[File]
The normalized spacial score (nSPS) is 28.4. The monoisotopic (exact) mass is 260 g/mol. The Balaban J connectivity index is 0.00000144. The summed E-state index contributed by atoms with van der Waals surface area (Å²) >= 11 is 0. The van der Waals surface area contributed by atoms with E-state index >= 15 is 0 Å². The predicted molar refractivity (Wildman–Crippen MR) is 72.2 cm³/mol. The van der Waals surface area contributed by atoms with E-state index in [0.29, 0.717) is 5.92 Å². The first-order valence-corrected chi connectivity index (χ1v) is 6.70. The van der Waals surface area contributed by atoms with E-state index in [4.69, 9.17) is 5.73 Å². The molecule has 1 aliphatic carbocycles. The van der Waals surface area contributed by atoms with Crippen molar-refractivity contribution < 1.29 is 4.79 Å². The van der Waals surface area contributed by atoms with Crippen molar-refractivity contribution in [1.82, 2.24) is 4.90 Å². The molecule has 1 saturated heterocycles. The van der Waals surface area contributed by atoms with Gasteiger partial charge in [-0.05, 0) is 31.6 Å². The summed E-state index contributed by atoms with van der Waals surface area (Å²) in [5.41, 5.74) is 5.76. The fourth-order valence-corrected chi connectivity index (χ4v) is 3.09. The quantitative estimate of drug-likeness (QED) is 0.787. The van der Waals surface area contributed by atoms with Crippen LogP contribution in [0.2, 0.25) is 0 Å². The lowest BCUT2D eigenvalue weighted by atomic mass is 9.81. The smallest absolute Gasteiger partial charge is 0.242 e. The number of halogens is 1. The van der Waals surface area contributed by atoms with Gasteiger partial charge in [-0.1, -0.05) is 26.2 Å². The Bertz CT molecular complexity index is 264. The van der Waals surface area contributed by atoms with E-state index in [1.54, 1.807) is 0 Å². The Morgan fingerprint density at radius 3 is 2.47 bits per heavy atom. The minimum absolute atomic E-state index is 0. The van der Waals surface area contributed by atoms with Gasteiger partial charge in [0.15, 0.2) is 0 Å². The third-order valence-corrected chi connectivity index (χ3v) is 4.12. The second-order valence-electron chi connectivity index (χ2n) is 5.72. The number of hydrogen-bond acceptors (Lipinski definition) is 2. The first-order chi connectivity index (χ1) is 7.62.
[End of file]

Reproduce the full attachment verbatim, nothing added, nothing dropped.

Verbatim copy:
The normalized spacial score (nSPS) is 28.4. The monoisotopic (exact) mass is 260 g/mol. The Balaban J connectivity index is 0.00000144. The summed E-state index contributed by atoms with van der Waals surface area (Å²) >= 11 is 0. The van der Waals surface area contributed by atoms with E-state index >= 15 is 0 Å². The predicted molar refractivity (Wildman–Crippen MR) is 72.2 cm³/mol. The van der Waals surface area contributed by atoms with E-state index in [0.29, 0.717) is 5.92 Å². The first-order valence-corrected chi connectivity index (χ1v) is 6.70. The van der Waals surface area contributed by atoms with E-state index in [4.69, 9.17) is 5.73 Å². The molecule has 1 aliphatic carbocycles. The van der Waals surface area contributed by atoms with Crippen molar-refractivity contribution < 1.29 is 4.79 Å². The van der Waals surface area contributed by atoms with Crippen molar-refractivity contribution in [1.82, 2.24) is 4.90 Å². The molecule has 1 saturated heterocycles. The van der Waals surface area contributed by atoms with Gasteiger partial charge in [-0.05, 0) is 31.6 Å². The summed E-state index contributed by atoms with van der Waals surface area (Å²) in [5.41, 5.74) is 5.76. The fourth-order valence-corrected chi connectivity index (χ4v) is 3.09. The quantitative estimate of drug-likeness (QED) is 0.787. The van der Waals surface area contributed by atoms with Crippen LogP contribution in [0.2, 0.25) is 0 Å². The lowest BCUT2D eigenvalue weighted by atomic mass is 9.81. The smallest absolute Gasteiger partial charge is 0.242 e. The number of halogens is 1. The van der Waals surface area contributed by atoms with Gasteiger partial charge in [-0.1, -0.05) is 26.2 Å². The Bertz CT molecular complexity index is 264. The van der Waals surface area contributed by atoms with E-state index in [1.54, 1.807) is 0 Å². The Morgan fingerprint density at radius 3 is 2.47 bits per heavy atom. The minimum absolute atomic E-state index is 0. The van der Waals surface area contributed by atoms with Gasteiger partial charge in [0.15, 0.2) is 0 Å². The third-order valence-corrected chi connectivity index (χ3v) is 4.12. The second-order valence-electron chi connectivity index (χ2n) is 5.72. The number of hydrogen-bond acceptors (Lipinski definition) is 2. The first-order chi connectivity index (χ1) is 7.62.